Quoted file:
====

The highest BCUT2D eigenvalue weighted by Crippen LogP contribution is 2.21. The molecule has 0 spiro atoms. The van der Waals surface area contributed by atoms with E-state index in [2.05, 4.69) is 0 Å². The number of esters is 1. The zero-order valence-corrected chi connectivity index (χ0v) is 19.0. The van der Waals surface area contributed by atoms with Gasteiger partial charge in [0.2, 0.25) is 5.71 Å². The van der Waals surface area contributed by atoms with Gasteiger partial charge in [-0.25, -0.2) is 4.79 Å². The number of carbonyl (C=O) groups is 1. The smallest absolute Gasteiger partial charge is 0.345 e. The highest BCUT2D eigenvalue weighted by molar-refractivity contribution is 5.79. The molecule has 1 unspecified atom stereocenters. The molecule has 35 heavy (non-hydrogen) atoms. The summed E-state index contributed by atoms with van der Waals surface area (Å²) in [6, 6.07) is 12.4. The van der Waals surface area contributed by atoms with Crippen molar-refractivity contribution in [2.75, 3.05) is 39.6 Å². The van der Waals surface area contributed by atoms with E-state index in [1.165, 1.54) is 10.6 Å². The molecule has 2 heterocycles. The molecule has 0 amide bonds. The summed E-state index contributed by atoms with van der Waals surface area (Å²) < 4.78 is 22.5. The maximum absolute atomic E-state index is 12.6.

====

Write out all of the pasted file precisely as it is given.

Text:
The highest BCUT2D eigenvalue weighted by Crippen LogP contribution is 2.21. The molecule has 0 spiro atoms. The van der Waals surface area contributed by atoms with E-state index in [2.05, 4.69) is 0 Å². The number of esters is 1. The zero-order valence-corrected chi connectivity index (χ0v) is 19.0. The van der Waals surface area contributed by atoms with Gasteiger partial charge in [0.2, 0.25) is 5.71 Å². The van der Waals surface area contributed by atoms with Gasteiger partial charge in [-0.25, -0.2) is 4.79 Å². The number of carbonyl (C=O) groups is 1. The smallest absolute Gasteiger partial charge is 0.345 e. The highest BCUT2D eigenvalue weighted by molar-refractivity contribution is 5.79. The molecule has 1 unspecified atom stereocenters. The molecule has 35 heavy (non-hydrogen) atoms. The summed E-state index contributed by atoms with van der Waals surface area (Å²) in [6, 6.07) is 12.4. The van der Waals surface area contributed by atoms with Crippen molar-refractivity contribution in [2.75, 3.05) is 39.6 Å². The van der Waals surface area contributed by atoms with E-state index in [1.165, 1.54) is 10.6 Å². The molecule has 2 heterocycles. The molecule has 0 amide bonds. The summed E-state index contributed by atoms with van der Waals surface area (Å²) < 4.78 is 22.5. The maximum absolute atomic E-state index is 12.6.